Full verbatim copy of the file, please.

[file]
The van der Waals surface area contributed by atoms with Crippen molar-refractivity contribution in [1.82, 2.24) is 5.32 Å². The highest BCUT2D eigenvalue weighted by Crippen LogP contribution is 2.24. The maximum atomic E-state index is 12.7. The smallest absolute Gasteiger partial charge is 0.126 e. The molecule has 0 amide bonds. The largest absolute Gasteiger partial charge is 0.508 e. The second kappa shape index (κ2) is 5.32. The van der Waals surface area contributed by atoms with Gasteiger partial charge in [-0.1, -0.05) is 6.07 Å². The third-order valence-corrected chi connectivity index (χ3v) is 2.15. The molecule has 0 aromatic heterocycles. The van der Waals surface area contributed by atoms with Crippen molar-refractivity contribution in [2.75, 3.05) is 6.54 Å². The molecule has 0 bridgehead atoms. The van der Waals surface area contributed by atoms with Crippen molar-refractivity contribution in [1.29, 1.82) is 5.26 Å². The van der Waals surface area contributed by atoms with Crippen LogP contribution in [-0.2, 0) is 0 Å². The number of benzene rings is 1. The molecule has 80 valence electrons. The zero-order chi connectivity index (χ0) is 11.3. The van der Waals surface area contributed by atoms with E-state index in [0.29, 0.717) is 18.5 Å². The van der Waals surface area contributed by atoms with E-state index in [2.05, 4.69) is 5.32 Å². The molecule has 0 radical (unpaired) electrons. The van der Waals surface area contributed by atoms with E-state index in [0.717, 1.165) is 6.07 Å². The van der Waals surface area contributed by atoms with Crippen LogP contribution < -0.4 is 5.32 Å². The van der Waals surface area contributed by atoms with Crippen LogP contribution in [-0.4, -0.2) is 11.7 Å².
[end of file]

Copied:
The van der Waals surface area contributed by atoms with Crippen molar-refractivity contribution in [1.82, 2.24) is 5.32 Å². The highest BCUT2D eigenvalue weighted by Crippen LogP contribution is 2.24. The maximum atomic E-state index is 12.7. The smallest absolute Gasteiger partial charge is 0.126 e. The molecule has 0 amide bonds. The largest absolute Gasteiger partial charge is 0.508 e. The second kappa shape index (κ2) is 5.32. The van der Waals surface area contributed by atoms with Gasteiger partial charge in [-0.1, -0.05) is 6.07 Å². The third-order valence-corrected chi connectivity index (χ3v) is 2.15. The molecule has 0 aromatic heterocycles. The van der Waals surface area contributed by atoms with Crippen molar-refractivity contribution in [2.75, 3.05) is 6.54 Å². The molecule has 0 bridgehead atoms. The van der Waals surface area contributed by atoms with Crippen molar-refractivity contribution in [1.29, 1.82) is 5.26 Å². The van der Waals surface area contributed by atoms with Crippen LogP contribution in [-0.2, 0) is 0 Å². The number of benzene rings is 1. The molecule has 80 valence electrons. The zero-order chi connectivity index (χ0) is 11.3. The van der Waals surface area contributed by atoms with E-state index in [0.29, 0.717) is 18.5 Å². The van der Waals surface area contributed by atoms with E-state index in [2.05, 4.69) is 5.32 Å². The molecule has 0 radical (unpaired) electrons. The van der Waals surface area contributed by atoms with E-state index in [0.717, 1.165) is 6.07 Å². The van der Waals surface area contributed by atoms with Crippen LogP contribution < -0.4 is 5.32 Å². The van der Waals surface area contributed by atoms with Crippen LogP contribution in [-0.4, -0.2) is 11.7 Å².